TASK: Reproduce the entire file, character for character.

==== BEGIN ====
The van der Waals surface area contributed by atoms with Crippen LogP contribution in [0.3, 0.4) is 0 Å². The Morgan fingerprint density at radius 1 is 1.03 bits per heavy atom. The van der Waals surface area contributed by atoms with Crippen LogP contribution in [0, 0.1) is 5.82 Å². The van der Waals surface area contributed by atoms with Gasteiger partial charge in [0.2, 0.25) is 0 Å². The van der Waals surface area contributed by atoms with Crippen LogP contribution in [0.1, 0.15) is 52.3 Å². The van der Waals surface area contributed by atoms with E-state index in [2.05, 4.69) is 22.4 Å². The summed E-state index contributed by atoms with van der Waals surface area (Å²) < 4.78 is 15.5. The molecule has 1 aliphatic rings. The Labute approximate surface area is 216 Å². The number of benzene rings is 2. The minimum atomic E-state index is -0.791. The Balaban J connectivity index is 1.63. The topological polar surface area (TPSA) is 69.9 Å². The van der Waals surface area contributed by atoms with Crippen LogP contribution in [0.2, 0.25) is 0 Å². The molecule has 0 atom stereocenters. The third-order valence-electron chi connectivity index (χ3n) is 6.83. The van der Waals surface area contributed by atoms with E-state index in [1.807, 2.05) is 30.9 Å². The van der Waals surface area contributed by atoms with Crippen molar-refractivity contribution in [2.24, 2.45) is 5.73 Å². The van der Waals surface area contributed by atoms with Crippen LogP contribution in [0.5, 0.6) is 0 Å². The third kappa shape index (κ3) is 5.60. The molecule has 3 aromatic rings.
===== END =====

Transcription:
The van der Waals surface area contributed by atoms with Crippen LogP contribution in [0.3, 0.4) is 0 Å². The Morgan fingerprint density at radius 1 is 1.03 bits per heavy atom. The van der Waals surface area contributed by atoms with Crippen LogP contribution in [0, 0.1) is 5.82 Å². The van der Waals surface area contributed by atoms with Gasteiger partial charge in [0.2, 0.25) is 0 Å². The van der Waals surface area contributed by atoms with Crippen LogP contribution in [0.1, 0.15) is 52.3 Å². The van der Waals surface area contributed by atoms with E-state index in [2.05, 4.69) is 22.4 Å². The summed E-state index contributed by atoms with van der Waals surface area (Å²) < 4.78 is 15.5. The molecule has 1 aliphatic rings. The Labute approximate surface area is 216 Å². The number of benzene rings is 2. The minimum atomic E-state index is -0.791. The Balaban J connectivity index is 1.63. The topological polar surface area (TPSA) is 69.9 Å². The van der Waals surface area contributed by atoms with Crippen LogP contribution in [0.2, 0.25) is 0 Å². The molecule has 0 atom stereocenters. The third-order valence-electron chi connectivity index (χ3n) is 6.83. The van der Waals surface area contributed by atoms with E-state index in [1.807, 2.05) is 30.9 Å². The van der Waals surface area contributed by atoms with Crippen molar-refractivity contribution in [2.24, 2.45) is 5.73 Å². The van der Waals surface area contributed by atoms with Crippen LogP contribution in [0.5, 0.6) is 0 Å². The third kappa shape index (κ3) is 5.60. The molecule has 3 aromatic rings.